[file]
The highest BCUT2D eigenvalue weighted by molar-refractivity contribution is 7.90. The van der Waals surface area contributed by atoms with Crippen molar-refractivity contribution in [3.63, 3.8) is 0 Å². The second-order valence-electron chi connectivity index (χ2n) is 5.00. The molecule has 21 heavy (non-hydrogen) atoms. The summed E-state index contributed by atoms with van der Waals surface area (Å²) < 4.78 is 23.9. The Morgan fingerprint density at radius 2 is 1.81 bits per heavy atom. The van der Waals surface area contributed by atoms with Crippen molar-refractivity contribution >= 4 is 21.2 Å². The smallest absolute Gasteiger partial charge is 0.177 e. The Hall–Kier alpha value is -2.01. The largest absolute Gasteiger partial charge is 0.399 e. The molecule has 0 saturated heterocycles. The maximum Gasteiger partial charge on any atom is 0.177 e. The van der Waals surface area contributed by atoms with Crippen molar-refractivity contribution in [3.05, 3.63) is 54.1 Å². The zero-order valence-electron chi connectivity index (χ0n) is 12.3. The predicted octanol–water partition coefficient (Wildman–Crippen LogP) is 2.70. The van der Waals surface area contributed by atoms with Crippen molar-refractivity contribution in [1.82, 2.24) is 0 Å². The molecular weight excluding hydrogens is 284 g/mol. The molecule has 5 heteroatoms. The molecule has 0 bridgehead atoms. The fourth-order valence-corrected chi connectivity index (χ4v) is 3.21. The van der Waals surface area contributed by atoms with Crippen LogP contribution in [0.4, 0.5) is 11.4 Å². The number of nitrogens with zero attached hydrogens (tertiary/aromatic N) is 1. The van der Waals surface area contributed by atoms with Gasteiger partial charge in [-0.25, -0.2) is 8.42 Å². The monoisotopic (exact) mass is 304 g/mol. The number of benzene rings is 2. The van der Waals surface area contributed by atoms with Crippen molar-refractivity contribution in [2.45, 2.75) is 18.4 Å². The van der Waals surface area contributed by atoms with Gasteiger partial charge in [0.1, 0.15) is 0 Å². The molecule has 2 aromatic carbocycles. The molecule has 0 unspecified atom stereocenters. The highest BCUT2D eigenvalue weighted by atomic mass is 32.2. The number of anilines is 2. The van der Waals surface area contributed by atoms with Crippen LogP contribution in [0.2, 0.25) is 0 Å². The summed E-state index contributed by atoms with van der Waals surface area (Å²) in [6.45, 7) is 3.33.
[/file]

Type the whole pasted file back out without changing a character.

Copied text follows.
The highest BCUT2D eigenvalue weighted by molar-refractivity contribution is 7.90. The van der Waals surface area contributed by atoms with Crippen molar-refractivity contribution in [3.63, 3.8) is 0 Å². The second-order valence-electron chi connectivity index (χ2n) is 5.00. The molecule has 21 heavy (non-hydrogen) atoms. The summed E-state index contributed by atoms with van der Waals surface area (Å²) < 4.78 is 23.9. The Morgan fingerprint density at radius 2 is 1.81 bits per heavy atom. The van der Waals surface area contributed by atoms with Crippen molar-refractivity contribution >= 4 is 21.2 Å². The smallest absolute Gasteiger partial charge is 0.177 e. The Hall–Kier alpha value is -2.01. The largest absolute Gasteiger partial charge is 0.399 e. The molecule has 0 saturated heterocycles. The maximum Gasteiger partial charge on any atom is 0.177 e. The van der Waals surface area contributed by atoms with Crippen molar-refractivity contribution in [3.05, 3.63) is 54.1 Å². The zero-order valence-electron chi connectivity index (χ0n) is 12.3. The predicted octanol–water partition coefficient (Wildman–Crippen LogP) is 2.70. The van der Waals surface area contributed by atoms with Crippen molar-refractivity contribution in [1.82, 2.24) is 0 Å². The molecular weight excluding hydrogens is 284 g/mol. The molecule has 5 heteroatoms. The molecule has 0 bridgehead atoms. The fourth-order valence-corrected chi connectivity index (χ4v) is 3.21. The van der Waals surface area contributed by atoms with Crippen LogP contribution in [0.4, 0.5) is 11.4 Å². The number of nitrogens with zero attached hydrogens (tertiary/aromatic N) is 1. The van der Waals surface area contributed by atoms with Gasteiger partial charge in [-0.25, -0.2) is 8.42 Å². The monoisotopic (exact) mass is 304 g/mol. The number of benzene rings is 2. The van der Waals surface area contributed by atoms with Crippen molar-refractivity contribution in [2.45, 2.75) is 18.4 Å². The van der Waals surface area contributed by atoms with Gasteiger partial charge in [0.1, 0.15) is 0 Å². The molecule has 2 aromatic carbocycles. The molecule has 0 unspecified atom stereocenters. The highest BCUT2D eigenvalue weighted by atomic mass is 32.2. The number of anilines is 2. The van der Waals surface area contributed by atoms with Crippen LogP contribution in [0.2, 0.25) is 0 Å². The summed E-state index contributed by atoms with van der Waals surface area (Å²) in [6.45, 7) is 3.33.